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U.S. Rep. Jim McDermott's Legacy: From 'Baghdad Jim' To Foster Care Reform

Elaine Thompson
AP Photo
U.S. Rep. Jim McDermott (D-WA) meets with reporters in Seattle after announcing his retirement from Congress.

U.S. Representative Jim McDermott, a Seattle liberal Democrat who is retiring from public office, leaves a legacy both understated and high-profile, according to columnist Joel Connelly. On Monday, McDermott announced he will not seek a 15th term in office. A Legacy of Contrasts

Veteran political correspondent Joel Connelly has covered McDermott for decades. Connelly says McDermott’s “quiet national legacy” will be as co-author of legislation that reformed foster care in America.

But, Connelly says he’ll also be remembered for the controversy he stirred as the United States was on the verge of going to war in Iraq.

“He said President Bush would lie to get us into the war in Iraq, then, in Iraq, said Bush would mislead us to get us into war,” said Connelly.

Connelly says it prompted conservative media to nickname McDermott “Baghdad Jim.” But, says Connelly, McDermott “proved to be right.”

'A Classic Safe Seat'

McDermott rarely faced any electoral opposition. As a result, it seems he often received very little news coverage.

Connelly says it’s symptomatic of what’s going on nationally, with only 50 out of 435 seats in the House of Representatives actively contested.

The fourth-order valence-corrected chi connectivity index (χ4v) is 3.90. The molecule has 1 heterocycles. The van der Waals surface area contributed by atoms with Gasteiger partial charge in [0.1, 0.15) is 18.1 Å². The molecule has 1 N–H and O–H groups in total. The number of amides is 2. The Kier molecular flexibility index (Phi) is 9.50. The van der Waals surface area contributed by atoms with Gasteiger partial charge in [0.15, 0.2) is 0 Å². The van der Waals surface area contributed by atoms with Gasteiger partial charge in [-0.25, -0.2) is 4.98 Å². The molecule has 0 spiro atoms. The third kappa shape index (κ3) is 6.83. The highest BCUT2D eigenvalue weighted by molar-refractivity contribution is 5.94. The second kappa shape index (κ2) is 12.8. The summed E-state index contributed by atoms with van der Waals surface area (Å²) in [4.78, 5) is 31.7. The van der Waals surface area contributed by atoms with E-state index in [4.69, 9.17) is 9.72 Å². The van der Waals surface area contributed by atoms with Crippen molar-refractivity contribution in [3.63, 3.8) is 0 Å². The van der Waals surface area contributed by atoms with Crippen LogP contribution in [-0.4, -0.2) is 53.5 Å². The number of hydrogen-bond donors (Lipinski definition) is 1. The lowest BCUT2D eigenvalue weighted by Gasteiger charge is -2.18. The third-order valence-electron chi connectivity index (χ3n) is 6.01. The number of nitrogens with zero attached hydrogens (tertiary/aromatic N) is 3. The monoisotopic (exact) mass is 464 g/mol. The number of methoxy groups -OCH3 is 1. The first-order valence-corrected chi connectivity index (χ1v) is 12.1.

“He had the classic safe seat which meant he could do what he wanted with it. He had sometimes very aggressive press secretaries and at other times ran a bit of a country club in terms of his staff,” said Connelly. 

Connelly says, as a result of this, he learned of McDermott’s “arguably greatest achievement” passing foster care reform from a doctor at Harborview.

“I never heard a word of this from his own staff,” said Connelly.

Fewer Northwest Reporters Covering Congress

Connelly says there are other reasons as well that we seem to hear very little about what our elected representatives are doing in Washington D.C.

Connelly remembers a time when there was a “full delegation” from the Pacific Northwest covering Congress.

"There were two people from The Oregonian, The Seattle Times, The Seattle Post-Intelligencer as well as all three Seattle TV stations, KING-TV had two people there,” Connelly said.

Now, he says, the occasional stringer covering a story in D.C. doesn’t have a good grounding in Northwest politics and has a hard time getting beyond “the cliché answer.”

At a news conference to announce his retirement, Rep. McDermott also bemoaned the loss of robust media coverage. McDermott said sometimes, with freelancers, he has to tell them what questions they should be asking because they are so unfamiliar with the Northwest.

Paula is a former host, reporter and producer who retired from KNKX in 2021. She joined the station in 1989 as All Things Considered host and covered the Law and Justice beat for 15 years. Paula grew up in Idaho and, prior to KNKX, worked in public radio and television in Boise, San Francisco and upstate New York.